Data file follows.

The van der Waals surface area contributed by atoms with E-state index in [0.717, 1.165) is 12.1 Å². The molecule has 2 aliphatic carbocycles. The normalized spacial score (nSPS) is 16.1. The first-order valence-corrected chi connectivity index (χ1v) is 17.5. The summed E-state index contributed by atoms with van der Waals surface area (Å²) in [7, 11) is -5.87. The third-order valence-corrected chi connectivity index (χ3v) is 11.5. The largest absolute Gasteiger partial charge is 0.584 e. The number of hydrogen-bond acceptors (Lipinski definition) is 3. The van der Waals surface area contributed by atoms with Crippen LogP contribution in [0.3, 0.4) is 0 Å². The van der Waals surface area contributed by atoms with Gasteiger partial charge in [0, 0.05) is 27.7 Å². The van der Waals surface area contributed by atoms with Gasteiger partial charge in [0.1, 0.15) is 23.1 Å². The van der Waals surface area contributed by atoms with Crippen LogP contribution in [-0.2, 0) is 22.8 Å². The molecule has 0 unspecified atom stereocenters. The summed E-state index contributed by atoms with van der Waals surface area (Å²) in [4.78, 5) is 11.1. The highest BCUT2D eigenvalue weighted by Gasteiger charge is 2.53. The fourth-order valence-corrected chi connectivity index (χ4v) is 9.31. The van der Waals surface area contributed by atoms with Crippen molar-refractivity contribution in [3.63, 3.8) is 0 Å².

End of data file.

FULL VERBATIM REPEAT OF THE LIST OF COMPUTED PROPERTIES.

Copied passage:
The van der Waals surface area contributed by atoms with E-state index in [0.717, 1.165) is 12.1 Å². The molecule has 2 aliphatic carbocycles. The normalized spacial score (nSPS) is 16.1. The first-order valence-corrected chi connectivity index (χ1v) is 17.5. The summed E-state index contributed by atoms with van der Waals surface area (Å²) in [7, 11) is -5.87. The third-order valence-corrected chi connectivity index (χ3v) is 11.5. The largest absolute Gasteiger partial charge is 0.584 e. The number of hydrogen-bond acceptors (Lipinski definition) is 3. The van der Waals surface area contributed by atoms with Crippen LogP contribution in [0.3, 0.4) is 0 Å². The van der Waals surface area contributed by atoms with Gasteiger partial charge in [0, 0.05) is 27.7 Å². The van der Waals surface area contributed by atoms with Gasteiger partial charge in [0.1, 0.15) is 23.1 Å². The van der Waals surface area contributed by atoms with Crippen LogP contribution in [-0.2, 0) is 22.8 Å². The molecule has 0 unspecified atom stereocenters. The summed E-state index contributed by atoms with van der Waals surface area (Å²) in [4.78, 5) is 11.1. The highest BCUT2D eigenvalue weighted by Gasteiger charge is 2.53. The fourth-order valence-corrected chi connectivity index (χ4v) is 9.31. The van der Waals surface area contributed by atoms with Crippen molar-refractivity contribution in [3.63, 3.8) is 0 Å².